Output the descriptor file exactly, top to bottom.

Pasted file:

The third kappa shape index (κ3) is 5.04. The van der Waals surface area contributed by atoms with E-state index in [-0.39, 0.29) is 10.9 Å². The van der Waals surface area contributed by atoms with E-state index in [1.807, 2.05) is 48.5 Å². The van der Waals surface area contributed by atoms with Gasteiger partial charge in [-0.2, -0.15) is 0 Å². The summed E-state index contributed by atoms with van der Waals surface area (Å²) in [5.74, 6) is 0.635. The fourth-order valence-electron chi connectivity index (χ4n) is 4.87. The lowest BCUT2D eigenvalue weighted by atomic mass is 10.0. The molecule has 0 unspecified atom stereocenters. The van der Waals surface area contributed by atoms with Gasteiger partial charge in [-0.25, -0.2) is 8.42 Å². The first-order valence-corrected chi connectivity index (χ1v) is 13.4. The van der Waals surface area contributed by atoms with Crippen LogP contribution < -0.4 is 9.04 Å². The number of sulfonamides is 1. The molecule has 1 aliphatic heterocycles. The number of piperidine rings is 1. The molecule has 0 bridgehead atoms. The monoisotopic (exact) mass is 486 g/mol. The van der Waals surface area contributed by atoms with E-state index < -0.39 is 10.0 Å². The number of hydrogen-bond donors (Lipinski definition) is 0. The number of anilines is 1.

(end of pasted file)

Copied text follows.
The third kappa shape index (κ3) is 5.04. The van der Waals surface area contributed by atoms with E-state index in [-0.39, 0.29) is 10.9 Å². The van der Waals surface area contributed by atoms with E-state index in [1.807, 2.05) is 48.5 Å². The van der Waals surface area contributed by atoms with Gasteiger partial charge in [-0.2, -0.15) is 0 Å². The summed E-state index contributed by atoms with van der Waals surface area (Å²) in [5.74, 6) is 0.635. The fourth-order valence-electron chi connectivity index (χ4n) is 4.87. The lowest BCUT2D eigenvalue weighted by atomic mass is 10.0. The molecule has 0 unspecified atom stereocenters. The van der Waals surface area contributed by atoms with Gasteiger partial charge in [-0.25, -0.2) is 8.42 Å². The first-order valence-corrected chi connectivity index (χ1v) is 13.4. The van der Waals surface area contributed by atoms with Crippen LogP contribution < -0.4 is 9.04 Å². The number of sulfonamides is 1. The molecule has 1 aliphatic heterocycles. The number of piperidine rings is 1. The molecule has 0 bridgehead atoms. The monoisotopic (exact) mass is 486 g/mol. The van der Waals surface area contributed by atoms with E-state index < -0.39 is 10.0 Å². The number of hydrogen-bond donors (Lipinski definition) is 0. The number of anilines is 1.